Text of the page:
THE four people hoping to attract the support of Argyll and Bute’s voters in this Thursday's General Election were put to the test by the Helensburgh public on Monday night.

Helensburgh’s only hustings of the campaign, organised by the Advertiser and hosted by the Tower Digital Arts Centre, saw Rhea Barnes (Labour), Gary Mulvaney (Conservative), Brendan O’Hara (SNP) and Alan Reid (Liberal Democrat) answer questions on a host of topics of local and national interest, including Brexit, Scottish independence, the NHS, social justice, taxation and the economy, under the chairmanship of former Advertiser editor Julian Calvert, now a journalism lecturer at Glasgow Caledonian University.

Here's our pick of the best bits from an often passionate, occasionally angry, and always fascinating evening's debate...

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Support for a second Scottish independence referendum

Gary Mulvaney: "In another generation, fine, but I'm not wanting another referendum any time soon."

Brendan O'Hara: "The circumstances are already here: if the people want another referendum, and our parliament says we want to have another referendum, I don't see why another parliament should deny Scotland that democratic right."

Alan Reid: "We were promised the 2014 referendum would be a 'once in a generation' event. To me, round about 2044 would be when we should consider another one. Alex Salmond and Nicola Sturgeon gave their word in writing that they would implement the result; we expect them to stick by their word."

Rhea Barnes: "Jeremy Corbyn hasn't ruled one out, but it won't be within the first term. Once we get society back on an even keel, then we can talk about it."

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Social justice

AR: "I want to create a society where everybody has opportunities – where our criminal justice system is fair and open, where minorities are given a fair crack of the whip, where everybody is treated fairly no mater what category they fall in to."

RB: "The most important thing to me is the NHS. All the other policies are useless if you don't have your health to enjoy them."

GM: "It's not about equality per se, it's about equality of opportunity to rise up as far as merit takes you. We need to create wealth to support our public services."

BOH: "There's nothing to be gained while others are left behind. Over the last decade I've watched the deliberate and callous widening of the holes in the social security safety net. That doesn't happen by accident; it happens by design."

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Party policy v personal priorities

GM: "We have a Conservative manifesto, which I accept. There are things outwith the manifesto I don't agree with – I've made it clear I'm not in favour of repealing the ban on fox hunting, for example – but ultimately as an MP I would be accountable to you, and in four or five years' time, if you don't like what I've done, you have the ultimate sanction."

BOH: "I've never been told how to vote on a matter of my own personal conscience. I wouldn't take the whip on something I was morally opposed to."

AR: "I've been there, I've had the arguments with the chief whip. I voted not to increase tuition fees; I voted not to introduce the bedroom tax. I have a record of voting against the party line."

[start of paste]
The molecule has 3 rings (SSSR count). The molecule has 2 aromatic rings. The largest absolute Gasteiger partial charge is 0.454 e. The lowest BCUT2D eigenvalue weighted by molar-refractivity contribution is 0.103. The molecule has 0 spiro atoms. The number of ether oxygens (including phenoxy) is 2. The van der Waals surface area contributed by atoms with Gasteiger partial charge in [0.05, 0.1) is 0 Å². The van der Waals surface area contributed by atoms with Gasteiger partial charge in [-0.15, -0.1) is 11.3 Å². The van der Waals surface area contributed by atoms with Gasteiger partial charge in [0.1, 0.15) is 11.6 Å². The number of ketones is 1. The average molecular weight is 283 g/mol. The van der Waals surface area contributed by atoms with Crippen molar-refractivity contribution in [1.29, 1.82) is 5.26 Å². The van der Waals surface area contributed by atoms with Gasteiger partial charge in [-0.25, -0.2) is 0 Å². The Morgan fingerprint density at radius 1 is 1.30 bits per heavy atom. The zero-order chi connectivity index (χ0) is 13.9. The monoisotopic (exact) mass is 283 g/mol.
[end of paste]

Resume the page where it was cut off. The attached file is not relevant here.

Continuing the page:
RB: "A lot of politicians forget they're the servants of their constituents. I would hope I'm a strong woman, but at the end of the day it's your views, those of the people who elected you, that count."

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Economy and Brexit

BOH: "My starting point is remaining within the EU, and being able to attract people to Argyll and Bute from across Europe, from Greece to County Donegal. We have a depopulation crisis in Argyll and Bute – overall we are ageing, we are not economically active and we're not breeding at the rate we need. Brexit will cut that off at the nose. Our economic survival depends on remaining in the EU – because if we don't, we're gubbed."

AR: "Free trade brings prosperity. Tariff barriers and customs posts stop free trade. It's so important that we stay in the EU and in the UK and invest in the industries of the future. We have to stop all this constitutional wrangling; because of the uncertainty over Brexit and independence, our economy is just bumping along."

RB: "Labour will invest £100 billion into Scotland's infrastructure. We will raise corporation tax to 26 per cent – that's still lower than France, Portugal, Belgium and Greece. Brexit is important, I fully understand that, and Labour will give people an option between remaining in the EU and a negotiated deal to leave."

GM: "The fundamental things for business are stability, confidence and certainty. Labour's tax plans would affect not just large corporations but small businesses too. With every Labour government there's ever been, there's been a mess left for the Conservatives to clean up at the end of it – while under the SNP, the Scottish economy is growing by 3 per cent while the UK economy is growing by 12 per cent."

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Do the candidates trust Boris Johnson when he says the NHS will not be part of a post-Brexit trade deal with the US?

AR: "No, I don't. It's clear the US will want the NHS to be part of any trade deal. He will not get a trade deal with the US unless the NHS is part of it."